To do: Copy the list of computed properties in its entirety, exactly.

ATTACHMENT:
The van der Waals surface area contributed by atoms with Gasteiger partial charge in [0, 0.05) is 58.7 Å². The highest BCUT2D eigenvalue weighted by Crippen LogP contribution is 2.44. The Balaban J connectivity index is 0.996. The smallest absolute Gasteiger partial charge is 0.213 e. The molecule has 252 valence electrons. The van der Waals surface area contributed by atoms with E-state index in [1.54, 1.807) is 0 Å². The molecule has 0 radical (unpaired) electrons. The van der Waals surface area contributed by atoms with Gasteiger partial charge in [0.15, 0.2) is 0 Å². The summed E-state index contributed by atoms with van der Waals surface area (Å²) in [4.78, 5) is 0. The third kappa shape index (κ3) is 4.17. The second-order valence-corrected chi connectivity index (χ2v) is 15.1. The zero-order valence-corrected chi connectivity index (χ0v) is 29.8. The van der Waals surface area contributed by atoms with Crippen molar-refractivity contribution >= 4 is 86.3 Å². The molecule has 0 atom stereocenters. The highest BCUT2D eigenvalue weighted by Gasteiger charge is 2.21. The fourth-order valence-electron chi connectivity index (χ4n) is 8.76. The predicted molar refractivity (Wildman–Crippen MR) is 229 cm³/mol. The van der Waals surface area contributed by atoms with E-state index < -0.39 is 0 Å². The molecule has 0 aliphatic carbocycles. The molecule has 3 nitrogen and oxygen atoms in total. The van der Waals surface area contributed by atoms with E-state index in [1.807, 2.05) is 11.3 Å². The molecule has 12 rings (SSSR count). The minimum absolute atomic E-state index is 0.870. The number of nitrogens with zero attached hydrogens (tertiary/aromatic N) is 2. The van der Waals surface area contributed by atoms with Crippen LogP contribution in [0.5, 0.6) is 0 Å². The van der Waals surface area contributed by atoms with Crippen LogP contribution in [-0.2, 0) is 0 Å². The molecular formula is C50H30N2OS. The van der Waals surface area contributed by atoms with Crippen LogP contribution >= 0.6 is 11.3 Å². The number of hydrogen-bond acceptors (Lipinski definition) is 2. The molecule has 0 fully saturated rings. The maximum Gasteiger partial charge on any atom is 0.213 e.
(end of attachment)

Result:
The van der Waals surface area contributed by atoms with Gasteiger partial charge in [0, 0.05) is 58.7 Å². The highest BCUT2D eigenvalue weighted by Crippen LogP contribution is 2.44. The Balaban J connectivity index is 0.996. The smallest absolute Gasteiger partial charge is 0.213 e. The molecule has 252 valence electrons. The van der Waals surface area contributed by atoms with E-state index in [1.54, 1.807) is 0 Å². The molecule has 0 radical (unpaired) electrons. The van der Waals surface area contributed by atoms with Gasteiger partial charge in [0.15, 0.2) is 0 Å². The summed E-state index contributed by atoms with van der Waals surface area (Å²) in [4.78, 5) is 0. The third kappa shape index (κ3) is 4.17. The second-order valence-corrected chi connectivity index (χ2v) is 15.1. The zero-order valence-corrected chi connectivity index (χ0v) is 29.8. The van der Waals surface area contributed by atoms with Crippen molar-refractivity contribution >= 4 is 86.3 Å². The molecule has 0 atom stereocenters. The highest BCUT2D eigenvalue weighted by Gasteiger charge is 2.21. The fourth-order valence-electron chi connectivity index (χ4n) is 8.76. The predicted molar refractivity (Wildman–Crippen MR) is 229 cm³/mol. The van der Waals surface area contributed by atoms with E-state index < -0.39 is 0 Å². The molecule has 0 aliphatic carbocycles. The molecule has 3 nitrogen and oxygen atoms in total. The van der Waals surface area contributed by atoms with E-state index in [1.807, 2.05) is 11.3 Å². The molecule has 12 rings (SSSR count). The minimum absolute atomic E-state index is 0.870. The number of nitrogens with zero attached hydrogens (tertiary/aromatic N) is 2. The van der Waals surface area contributed by atoms with Crippen LogP contribution in [0.5, 0.6) is 0 Å². The van der Waals surface area contributed by atoms with Crippen LogP contribution in [-0.2, 0) is 0 Å². The molecular formula is C50H30N2OS. The van der Waals surface area contributed by atoms with Crippen LogP contribution >= 0.6 is 11.3 Å². The number of hydrogen-bond acceptors (Lipinski definition) is 2. The molecule has 0 fully saturated rings. The maximum Gasteiger partial charge on any atom is 0.213 e.